The country says it is now up to European citrus producers to meet demand in the EU for the rest of the year
South Africa says it has decided to close its 2023 season to Europe, placing supply for the rest of the year firmly in the hands of European producers.
The Citrus Growers’ Association of South Africa (CGA) and the Fresh Produce Exporters’ Forum (FPEF) confirmed that no South African citrus would be accepted for exports to the European Union from Friday.
“The final day of inspection for oranges exported to Europe from South Africa, not including exports from the Western and Northern Cape provinces, will be on Friday 15 September,” the association stated.
“As the South African citrus season in Europe comes to its natural end around the 15 October, this gives the floating consignments of approved oranges time to reach destinations in Europe.
“The CGA and FPEF’s announcement also allows the Northern Hemisphere to take advantage of current excellent market conditions,” the CGA continued. ”It is in a spirit of budding co-operation with European citrus producers, notably in Spain, that the South African industry now hands over the handling of citrus demand to the Northern Hemisphere.”
The statement said that consumers worldwide, including Europe, had shown an ”exceptional appetite” for South African citrus.
“The local industry (EU producers) has not been able to fill the demand by European orange consumers this year,” the CGA noted.
The South African citrus industry, in the announcement, suggested it was holding out an olive branch to the EU in the ongoing dispute about entry conditions and citrus black spot.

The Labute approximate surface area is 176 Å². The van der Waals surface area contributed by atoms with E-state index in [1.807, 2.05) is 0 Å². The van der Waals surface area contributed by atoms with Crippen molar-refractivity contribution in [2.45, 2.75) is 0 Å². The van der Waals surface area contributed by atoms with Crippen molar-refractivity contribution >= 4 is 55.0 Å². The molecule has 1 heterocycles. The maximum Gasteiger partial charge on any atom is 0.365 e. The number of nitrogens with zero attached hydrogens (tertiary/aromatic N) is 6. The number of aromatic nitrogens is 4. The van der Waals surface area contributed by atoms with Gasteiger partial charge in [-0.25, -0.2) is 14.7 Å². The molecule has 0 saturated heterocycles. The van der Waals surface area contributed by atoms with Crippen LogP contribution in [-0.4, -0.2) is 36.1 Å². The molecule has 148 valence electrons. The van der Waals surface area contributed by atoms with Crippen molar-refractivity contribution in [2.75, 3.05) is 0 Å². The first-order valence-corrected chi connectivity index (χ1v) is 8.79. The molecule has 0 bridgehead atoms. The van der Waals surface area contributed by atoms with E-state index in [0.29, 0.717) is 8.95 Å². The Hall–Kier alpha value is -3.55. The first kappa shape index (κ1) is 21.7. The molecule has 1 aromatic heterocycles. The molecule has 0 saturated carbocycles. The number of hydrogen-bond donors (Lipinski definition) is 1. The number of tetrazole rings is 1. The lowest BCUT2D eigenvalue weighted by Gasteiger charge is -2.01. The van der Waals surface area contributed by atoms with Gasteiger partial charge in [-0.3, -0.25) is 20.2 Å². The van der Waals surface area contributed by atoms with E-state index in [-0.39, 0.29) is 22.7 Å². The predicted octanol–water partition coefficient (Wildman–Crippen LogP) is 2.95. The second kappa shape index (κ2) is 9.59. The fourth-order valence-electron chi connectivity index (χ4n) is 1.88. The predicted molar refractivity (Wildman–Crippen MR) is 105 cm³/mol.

It is now apparently placing the responsibility for any shortages, and perhaps higher prices for consumers, on European citrus growers.
The statement also praised South African growers: “Considering the challenges growers have had to face during the 2023 season – which included continued load shedding, unusual weather conditions and logistical strain at ports and on rail – the CGA and FPEF wants to thank growers, exporters and other industry role-players for their continued productivity and commitment to an industry that supports 140,000 livelihoods.”
The CGA concluded that “as ever, the CGA and FPEF remain committed to working with government and other value chain partners to ensure local growers can withstand the current economic headwinds.”
Meanwhile, the CGA also confirmed that the latest export volume prediction was 159m cartons, compared with the original prediction of 165m cartons at the start of the season.
All categories are down on last year, except mandarins which is slightly higher.